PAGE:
TWO of three men who had been friends for years pleaded guilty on Tuesday to insider trading in illegal trades worth more than $250,000, the latest in a series of similar cases brought by the corporate regulator.
John Kay Jin Khoo, a former investment banker with global bank Royal Bank of Canada, and day trader Jia Yao Mathew Tan appeared in Sydney's Downing Centre Local Court.
The third man, who was identified in the statement of facts tendered to the court as David Thien Anh Luong, is still being investigated.
The alleged offences occurred between 2010 and mid-2011 when Mr Khoo was working as an investment banking associate at the Royal Bank of Canada (RBC) in Sydney.
It was while at RBC that Mr Khoo gained information on takeovers and acquisitions in the resources sector, including:
The proposed acquisition of Macarthur Coal Limited by Peabody Energy Corporation and ArcelorMittal SA, in 2011.
The proposed takeover of Caledon Resources PLC, by Guangdong Rising Assets Management Co, in 2010.
The proposed takeover of Mantra Resources, by JSC Atomredmetzoloto, in 2010.
Mr Khoo pleaded guilty on Tuesday to four charges of communicating some or all of that inside information to his friends Mr Tan and Mr Luong.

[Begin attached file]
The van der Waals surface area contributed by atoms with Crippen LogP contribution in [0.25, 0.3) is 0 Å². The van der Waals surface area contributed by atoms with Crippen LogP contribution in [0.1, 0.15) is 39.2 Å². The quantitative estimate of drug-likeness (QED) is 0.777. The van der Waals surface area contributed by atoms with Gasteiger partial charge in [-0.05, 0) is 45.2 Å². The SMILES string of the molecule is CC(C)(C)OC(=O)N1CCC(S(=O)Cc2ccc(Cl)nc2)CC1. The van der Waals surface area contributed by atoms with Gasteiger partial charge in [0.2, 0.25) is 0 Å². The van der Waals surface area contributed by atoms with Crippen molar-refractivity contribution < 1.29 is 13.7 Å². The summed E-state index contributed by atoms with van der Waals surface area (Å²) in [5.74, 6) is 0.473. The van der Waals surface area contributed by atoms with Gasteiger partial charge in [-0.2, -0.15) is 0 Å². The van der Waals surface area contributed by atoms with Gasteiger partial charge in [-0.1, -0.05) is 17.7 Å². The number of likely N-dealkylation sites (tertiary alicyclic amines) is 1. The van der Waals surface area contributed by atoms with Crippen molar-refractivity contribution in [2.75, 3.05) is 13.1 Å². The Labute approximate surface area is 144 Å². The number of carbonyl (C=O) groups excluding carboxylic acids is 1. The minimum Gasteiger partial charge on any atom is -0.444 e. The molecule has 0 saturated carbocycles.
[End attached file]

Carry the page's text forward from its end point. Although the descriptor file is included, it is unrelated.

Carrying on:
It is alleged that Mr Tan, who has worked as a day trader since early 2008, used that information to acquire and to profit from a large number of shares and financial derivatives products known as "contracts for difference," or CFDs.
It is alleged that he used that information to acquire financial products relating to Macarthur, Caledon, and Mantra with a total value of $257,880.
As a result it is alleged Mr Tan made a total gross profit of $85,230.
It is not alleged that Mr Khoo received any financial reward in return for providing Mr Tan with information which led to trades.
Mr Khoo and Mr Tan have known each other for about 15 years.
They were at high school together and they lived together between 2007 and 2010.
Mr Khoo was the best man at Mr Tan's wedding in 2011.
Investigations by the Australian Securities and Investments Commission are continuing into Mr David Luong.
But according to the statement of facts tendered to the court, Mr Luong used information provided by Mr Khoo to acquire financial products relating to Macarthur Coal worth $49,672.20.
As a result, Mr Luong allegedly made a total gross profit of $24,987.80 by buying Macarthur shares and CFDs relating to Macarthur.
An ASIC spokesman said the corporate regulator had no comment on Mr Luong.
Since a relatively early stage in its investigation of the offences referred to in the statement of facts, Mr Khoo has provided a high level of co-operation with ASIC.